In other words, they didn't ignore any data, and most of the data matches ERSSTv4. In fact, the RG2009 dataset which Lonny wrongly claims they "simply don't use" is "more ambiguous" precisely because it does match ERSSTv4 (and all the other tested composite SST records). The Argo H2008 dataset is the only one which doesn't have a trend matching ERSSTv4 at the 95% confidence level (because H2008 shows more warming than ERSSTv4) and it also shows that ERSSTv4 is a closer match than any other tested composite SST record.

That really is what they did, though. As I described. They transformed data in ways that are not 100% clear. [Lonny Eachus, 2017-01-11]

No, what Lonny described really isn't what Hausfather et al. 2017 did. In fact, it's hard to imagine how Lonny's description could have been more wrong. See above. Or just read the paper to see that they didn't ignore data and made their methodology 100% clear by making their code freely available.

I find it amusing that climate scientists are prone to argue "surface temp. records are better than satellite". But then claim that the satellite record is "better" than ARGO floats. Just as they did with satellites, climate scientists crowed about their new ARGO floats. "Best thing ever." Then, just like satellites, when the new data does not fit their preconceptions, they just omit it. That has been a very noticeable pattern in the field of climate science. ... a pattern of behavior is a pattern of behavior. Always excuses to omit inconvenient data. [Lonny Eachus, 2017-01-11]

Again, Lonny's delusional narrative where "scientists crowed" about satellite data before "omitting" them is completely baseless. And even though he probably won't ever admit it, deep down Lonny should realize that his new delusional narrative about Hausfather et al. "omitting" data was also just shown to be completely baseless.

Again, Lonny's just projecting. Jane/Lonny previously cited ocean heat content (OHC) measurements based on Argo and satellite data until I showed him that those data doesn't support his incorrect claims that there hasn't been any global warming for 18 years. For years, Lonny has shown a pattern of behavior where he ignores the "best measure" of global warming: OHC data from Argo which reveal ~90% of Earth's added heat. Maybe Lonny omits those data because they don't fit his preconceptions?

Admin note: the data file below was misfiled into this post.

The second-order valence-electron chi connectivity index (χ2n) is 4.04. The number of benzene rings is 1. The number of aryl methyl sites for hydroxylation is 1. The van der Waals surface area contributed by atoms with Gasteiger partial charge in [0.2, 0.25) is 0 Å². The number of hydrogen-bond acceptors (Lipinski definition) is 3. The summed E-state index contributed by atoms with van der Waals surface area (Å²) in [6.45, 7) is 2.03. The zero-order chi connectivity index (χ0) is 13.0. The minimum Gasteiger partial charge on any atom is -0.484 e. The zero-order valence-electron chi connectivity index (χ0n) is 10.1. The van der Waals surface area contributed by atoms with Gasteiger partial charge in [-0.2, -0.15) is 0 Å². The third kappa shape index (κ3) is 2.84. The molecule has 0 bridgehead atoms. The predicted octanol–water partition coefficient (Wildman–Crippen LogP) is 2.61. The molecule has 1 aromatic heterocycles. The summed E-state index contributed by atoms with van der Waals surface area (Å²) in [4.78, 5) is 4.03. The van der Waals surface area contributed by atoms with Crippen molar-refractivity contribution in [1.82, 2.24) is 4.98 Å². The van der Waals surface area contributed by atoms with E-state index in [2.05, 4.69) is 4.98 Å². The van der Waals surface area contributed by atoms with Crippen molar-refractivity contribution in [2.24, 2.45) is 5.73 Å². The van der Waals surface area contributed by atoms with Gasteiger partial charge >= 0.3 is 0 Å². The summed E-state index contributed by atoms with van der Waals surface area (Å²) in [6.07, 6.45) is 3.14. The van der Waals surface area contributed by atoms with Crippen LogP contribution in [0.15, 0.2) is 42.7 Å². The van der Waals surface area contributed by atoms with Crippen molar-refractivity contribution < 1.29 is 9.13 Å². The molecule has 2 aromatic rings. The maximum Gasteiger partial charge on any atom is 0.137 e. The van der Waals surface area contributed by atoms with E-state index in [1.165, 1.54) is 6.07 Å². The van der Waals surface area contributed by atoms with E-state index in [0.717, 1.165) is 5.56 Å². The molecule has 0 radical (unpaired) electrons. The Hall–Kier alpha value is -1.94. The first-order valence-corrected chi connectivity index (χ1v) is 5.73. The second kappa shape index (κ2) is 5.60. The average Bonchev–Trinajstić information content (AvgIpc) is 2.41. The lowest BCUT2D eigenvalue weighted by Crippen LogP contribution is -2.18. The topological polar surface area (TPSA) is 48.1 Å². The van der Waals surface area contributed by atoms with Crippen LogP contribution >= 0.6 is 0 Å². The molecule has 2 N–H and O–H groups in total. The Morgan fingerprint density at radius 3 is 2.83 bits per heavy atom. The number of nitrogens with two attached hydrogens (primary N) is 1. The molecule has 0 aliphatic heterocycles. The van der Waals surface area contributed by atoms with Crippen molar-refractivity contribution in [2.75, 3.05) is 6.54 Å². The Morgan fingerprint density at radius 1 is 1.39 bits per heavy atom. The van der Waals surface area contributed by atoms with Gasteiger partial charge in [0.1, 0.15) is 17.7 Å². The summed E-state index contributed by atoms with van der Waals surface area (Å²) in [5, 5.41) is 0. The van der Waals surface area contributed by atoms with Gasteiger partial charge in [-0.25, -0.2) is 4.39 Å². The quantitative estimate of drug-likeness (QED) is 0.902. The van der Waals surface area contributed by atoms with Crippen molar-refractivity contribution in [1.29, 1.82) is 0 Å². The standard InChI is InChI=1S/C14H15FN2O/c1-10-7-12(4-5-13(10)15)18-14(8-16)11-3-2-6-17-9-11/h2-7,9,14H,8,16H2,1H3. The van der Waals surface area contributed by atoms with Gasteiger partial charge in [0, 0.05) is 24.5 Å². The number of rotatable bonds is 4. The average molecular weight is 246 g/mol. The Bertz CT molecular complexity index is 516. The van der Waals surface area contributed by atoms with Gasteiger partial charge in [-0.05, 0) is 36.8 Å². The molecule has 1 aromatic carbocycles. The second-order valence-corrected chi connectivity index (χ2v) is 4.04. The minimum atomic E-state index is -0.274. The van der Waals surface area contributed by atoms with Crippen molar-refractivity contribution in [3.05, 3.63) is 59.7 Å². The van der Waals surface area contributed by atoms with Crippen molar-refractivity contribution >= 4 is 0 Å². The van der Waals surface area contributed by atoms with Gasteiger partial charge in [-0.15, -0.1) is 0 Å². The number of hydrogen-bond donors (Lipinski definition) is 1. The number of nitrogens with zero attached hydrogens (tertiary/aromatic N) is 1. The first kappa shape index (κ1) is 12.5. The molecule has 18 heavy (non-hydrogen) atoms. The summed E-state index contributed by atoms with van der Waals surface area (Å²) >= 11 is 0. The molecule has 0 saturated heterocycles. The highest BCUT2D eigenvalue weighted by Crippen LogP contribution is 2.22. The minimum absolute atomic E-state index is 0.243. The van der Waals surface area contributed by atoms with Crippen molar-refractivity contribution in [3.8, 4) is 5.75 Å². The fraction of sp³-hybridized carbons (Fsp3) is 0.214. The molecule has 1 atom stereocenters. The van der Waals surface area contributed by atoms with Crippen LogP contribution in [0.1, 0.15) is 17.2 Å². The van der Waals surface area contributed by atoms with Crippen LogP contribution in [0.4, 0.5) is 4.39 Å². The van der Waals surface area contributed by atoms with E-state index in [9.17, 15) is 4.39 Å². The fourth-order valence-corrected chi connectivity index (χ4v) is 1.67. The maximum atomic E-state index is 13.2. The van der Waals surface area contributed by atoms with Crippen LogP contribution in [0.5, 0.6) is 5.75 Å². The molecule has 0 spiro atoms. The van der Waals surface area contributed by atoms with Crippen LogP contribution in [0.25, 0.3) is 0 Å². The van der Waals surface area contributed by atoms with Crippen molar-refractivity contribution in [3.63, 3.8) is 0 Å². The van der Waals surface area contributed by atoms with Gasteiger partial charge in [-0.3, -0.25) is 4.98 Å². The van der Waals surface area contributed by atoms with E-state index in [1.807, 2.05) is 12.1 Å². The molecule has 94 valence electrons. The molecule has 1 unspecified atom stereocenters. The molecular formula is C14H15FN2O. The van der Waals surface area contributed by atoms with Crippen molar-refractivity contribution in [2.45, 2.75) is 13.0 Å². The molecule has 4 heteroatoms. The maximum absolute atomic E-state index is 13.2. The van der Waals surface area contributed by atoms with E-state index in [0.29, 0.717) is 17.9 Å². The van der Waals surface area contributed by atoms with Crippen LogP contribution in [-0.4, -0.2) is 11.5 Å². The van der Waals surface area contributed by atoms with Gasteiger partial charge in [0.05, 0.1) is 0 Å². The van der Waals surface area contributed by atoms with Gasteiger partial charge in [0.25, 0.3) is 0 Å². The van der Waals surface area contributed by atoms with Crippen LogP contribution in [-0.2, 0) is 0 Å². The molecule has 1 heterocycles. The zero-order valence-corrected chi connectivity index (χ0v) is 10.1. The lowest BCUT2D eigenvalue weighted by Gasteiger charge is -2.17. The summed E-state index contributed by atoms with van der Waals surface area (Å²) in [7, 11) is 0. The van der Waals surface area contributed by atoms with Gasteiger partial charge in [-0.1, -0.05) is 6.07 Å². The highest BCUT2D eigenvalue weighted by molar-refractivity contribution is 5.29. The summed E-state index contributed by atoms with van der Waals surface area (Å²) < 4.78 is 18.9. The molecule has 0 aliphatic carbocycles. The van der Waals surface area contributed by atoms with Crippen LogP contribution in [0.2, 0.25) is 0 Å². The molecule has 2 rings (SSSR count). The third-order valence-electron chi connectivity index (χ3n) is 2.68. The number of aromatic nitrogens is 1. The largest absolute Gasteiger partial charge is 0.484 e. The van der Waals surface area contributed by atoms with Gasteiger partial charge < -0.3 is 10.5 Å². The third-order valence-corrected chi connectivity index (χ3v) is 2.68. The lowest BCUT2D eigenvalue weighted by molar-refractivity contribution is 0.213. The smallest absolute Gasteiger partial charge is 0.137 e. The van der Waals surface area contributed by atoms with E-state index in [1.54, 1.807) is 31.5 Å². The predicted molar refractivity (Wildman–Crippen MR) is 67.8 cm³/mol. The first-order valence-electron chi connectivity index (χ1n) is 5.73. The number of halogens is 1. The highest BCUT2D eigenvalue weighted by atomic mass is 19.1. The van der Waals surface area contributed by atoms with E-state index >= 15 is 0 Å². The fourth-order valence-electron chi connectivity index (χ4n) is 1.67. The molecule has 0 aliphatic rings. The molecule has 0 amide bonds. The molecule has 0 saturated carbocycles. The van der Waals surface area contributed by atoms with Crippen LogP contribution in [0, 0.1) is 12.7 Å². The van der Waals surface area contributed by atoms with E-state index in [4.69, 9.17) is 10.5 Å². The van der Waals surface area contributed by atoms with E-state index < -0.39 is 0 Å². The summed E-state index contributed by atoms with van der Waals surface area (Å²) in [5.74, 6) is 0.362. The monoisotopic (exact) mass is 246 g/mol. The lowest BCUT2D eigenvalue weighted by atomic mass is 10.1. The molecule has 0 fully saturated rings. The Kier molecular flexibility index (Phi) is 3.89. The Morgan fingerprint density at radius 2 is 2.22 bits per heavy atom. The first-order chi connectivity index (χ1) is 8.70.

Comment Re:Important milestone (Score 1) 140

There was a story on Slashdot a while ago about the world's largest hedge fund replacing their fund managers with computers. That's not really that impressive though, since many studies have shown you can replace fund managers with monkeys flipping coins and get the same performance.

Many of the best learning systems are currently taught in an unsupervised way. They're fed stimuli and form their own internal model. Finally they're given a minimum of supervised training. Like a baby gazing around at the world for a few years then being told that the fluffy four legged thing is called a cat.

Comment Re:How insane can you get? (Score 2) 415

I know politicians are not very bright, and some, if not many, are corrupt, but how can they allow this to pass, especially when the alternative is coal powered power plants!

Wyoming is a major coal-producing state.

In the view of politicians, when you say "the alternative is coal powered power plants"-- that's exactly why they want to pass the bill.

Comment Re:Go Wireless (Score 1) 71

How many competing standards are there for wireless charging? You can be an early loser (the 67% + accurate spelling of "early adopter") on this. I'm perfectly content to let you waste your money on a system that gets dropped. I'll wait until I can't count the number of global "wireless charging innovation" billion pound bankruptcies without taking my shoes off.

Comment Re:Just a guess.. (Score 1) 192

It's amazing to see something totally off the wall. The silver could be a conductivity thing? It's about 10% better than copper I think,

You think that you can get better than 10% cross-sectional area consistency when soldering something by hand? Without having to do an individual test on every component made, and re-work on ... well, rework on any of them would probably destroy the cost saving from whatever solution your peculiar solder was trying to achieve. There's a reason that, for example, you build voltage divider networks from k-Ohm or M-Ohm components linked by connections with joint resistances of fractions of an Ohm - it reduces the effect of soldering errors.

Comment Re:3D was a thing? (Score 1) 389

I still wear glasses. You can only get the laser operation once, so I'm waiting until I need it.

Which is why the idea of laser eye surgery is a non-starter. Almost everyone whose vision needs correction will find that it continues to drift - generally further away from "perfection" - through their life beyond the mid-30s. So, if you get your eyes lasered at 30, by the time you're 40 you'll be needing to wear glasses again. Repeat every 5 to 10 years.